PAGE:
Mysterious natural explosions …

Yellow antler fungus - Guy Edwardes 2020Vision

If you go down to the woods today, you may be in for a big surprise!

Just about now an amazing transformation is about to happen in your local woodland. Mysterious natural explosions are going to appear over the forest floor and on fallen branches. These strange growths of different shapes, sizes and colours are, of course, fungi. It’s time for them to spread their spores to make sure the natural balance of our woodlands continues.

Mushrooms, toadstools, brackets and moulds are all fungi.  Together, they are nature’s decomposers, breaking down all the dead wood and leaf litter and turning it into nutrient-rich soil.  Many are beneficial to the trees around them and have an association called symbiosis, where the fungus attaches to the tree root system and they benefit from sharing vital nutrients with each other.  There’s even a ‘Wood-Wide Web’: the internet of the forest, through which fungi systems pass information to the trees about the conditions around them.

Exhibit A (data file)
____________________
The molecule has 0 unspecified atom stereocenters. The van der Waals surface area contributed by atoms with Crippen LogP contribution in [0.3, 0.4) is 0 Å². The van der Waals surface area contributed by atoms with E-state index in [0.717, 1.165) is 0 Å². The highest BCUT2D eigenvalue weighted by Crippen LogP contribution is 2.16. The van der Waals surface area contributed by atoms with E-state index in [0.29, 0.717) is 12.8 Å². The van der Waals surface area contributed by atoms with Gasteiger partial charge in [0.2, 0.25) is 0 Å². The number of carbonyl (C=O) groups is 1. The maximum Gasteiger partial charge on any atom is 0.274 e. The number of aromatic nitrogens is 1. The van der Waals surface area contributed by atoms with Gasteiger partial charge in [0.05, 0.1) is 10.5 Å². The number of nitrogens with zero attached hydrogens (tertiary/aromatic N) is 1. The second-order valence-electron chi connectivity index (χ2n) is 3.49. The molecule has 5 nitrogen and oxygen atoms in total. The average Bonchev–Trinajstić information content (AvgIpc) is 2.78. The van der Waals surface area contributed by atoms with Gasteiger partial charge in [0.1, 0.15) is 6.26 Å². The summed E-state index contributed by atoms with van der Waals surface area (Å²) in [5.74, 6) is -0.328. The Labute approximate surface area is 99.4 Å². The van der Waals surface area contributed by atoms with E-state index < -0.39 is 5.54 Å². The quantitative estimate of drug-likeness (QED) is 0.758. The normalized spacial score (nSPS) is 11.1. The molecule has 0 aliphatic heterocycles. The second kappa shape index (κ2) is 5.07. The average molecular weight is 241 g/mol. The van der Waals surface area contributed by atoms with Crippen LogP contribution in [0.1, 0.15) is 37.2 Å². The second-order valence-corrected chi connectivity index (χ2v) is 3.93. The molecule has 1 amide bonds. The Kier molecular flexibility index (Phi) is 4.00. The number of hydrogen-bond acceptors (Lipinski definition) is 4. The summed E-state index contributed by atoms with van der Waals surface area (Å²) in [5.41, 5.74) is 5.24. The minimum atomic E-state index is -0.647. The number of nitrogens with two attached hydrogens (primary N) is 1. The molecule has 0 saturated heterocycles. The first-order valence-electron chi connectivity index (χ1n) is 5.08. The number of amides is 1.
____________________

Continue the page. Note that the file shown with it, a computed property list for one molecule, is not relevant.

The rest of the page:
Fungi can be beneficial to humans too – some are delicious to eat, and everyone will have heard of penicillin, the world-changing antibiotic. Some, however, are deadly poisonous – the death cap and destroying angel are not given their names lightly!

This autumn, why not get yourself a small field guide and go out to see what you can find?  Better still, come along on an organised foray and learn all about these important organisms.  North Wales Wildlife Trust have various events planned for the coming months – come along to one and bring a picnic.  You’ll find more than teddy bears to keep you amused!

 

See all our Fungus Foray events here
 

Did you know?

Some fungi have amazing names and have fascinating folklore stories around them – just think of King Alfred’s cakes, earthstars, puffballs and jelly ears! They can also smell amazing, with aromas of coconut, aniseed, honey and rubber or even old chip fat; whilst some fungi even glow in the dark.